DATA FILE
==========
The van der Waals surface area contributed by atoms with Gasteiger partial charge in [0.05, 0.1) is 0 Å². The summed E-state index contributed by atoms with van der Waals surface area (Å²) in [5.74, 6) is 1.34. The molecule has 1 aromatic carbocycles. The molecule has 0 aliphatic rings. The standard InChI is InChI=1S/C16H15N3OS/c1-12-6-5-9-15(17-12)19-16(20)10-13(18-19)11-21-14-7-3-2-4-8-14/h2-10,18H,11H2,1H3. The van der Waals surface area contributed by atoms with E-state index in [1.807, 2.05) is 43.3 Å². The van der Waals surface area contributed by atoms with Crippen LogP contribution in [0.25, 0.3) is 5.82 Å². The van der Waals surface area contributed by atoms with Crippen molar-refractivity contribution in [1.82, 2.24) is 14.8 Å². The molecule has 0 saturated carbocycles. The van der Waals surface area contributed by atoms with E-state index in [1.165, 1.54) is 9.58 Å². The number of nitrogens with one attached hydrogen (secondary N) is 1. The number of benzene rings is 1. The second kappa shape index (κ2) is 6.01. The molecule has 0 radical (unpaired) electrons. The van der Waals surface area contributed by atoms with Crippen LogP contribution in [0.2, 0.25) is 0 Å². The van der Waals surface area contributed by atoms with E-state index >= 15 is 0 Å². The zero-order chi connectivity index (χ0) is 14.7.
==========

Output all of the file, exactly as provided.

The van der Waals surface area contributed by atoms with Gasteiger partial charge in [0.05, 0.1) is 0 Å². The summed E-state index contributed by atoms with van der Waals surface area (Å²) in [5.74, 6) is 1.34. The molecule has 1 aromatic carbocycles. The molecule has 0 aliphatic rings. The standard InChI is InChI=1S/C16H15N3OS/c1-12-6-5-9-15(17-12)19-16(20)10-13(18-19)11-21-14-7-3-2-4-8-14/h2-10,18H,11H2,1H3. The van der Waals surface area contributed by atoms with E-state index in [1.807, 2.05) is 43.3 Å². The van der Waals surface area contributed by atoms with Crippen LogP contribution in [0.25, 0.3) is 5.82 Å². The van der Waals surface area contributed by atoms with Crippen molar-refractivity contribution in [1.82, 2.24) is 14.8 Å². The molecule has 0 saturated carbocycles. The van der Waals surface area contributed by atoms with E-state index in [1.165, 1.54) is 9.58 Å². The number of nitrogens with one attached hydrogen (secondary N) is 1. The number of benzene rings is 1. The second kappa shape index (κ2) is 6.01. The molecule has 0 radical (unpaired) electrons. The van der Waals surface area contributed by atoms with Crippen LogP contribution in [0.2, 0.25) is 0 Å². The van der Waals surface area contributed by atoms with E-state index >= 15 is 0 Å². The zero-order chi connectivity index (χ0) is 14.7.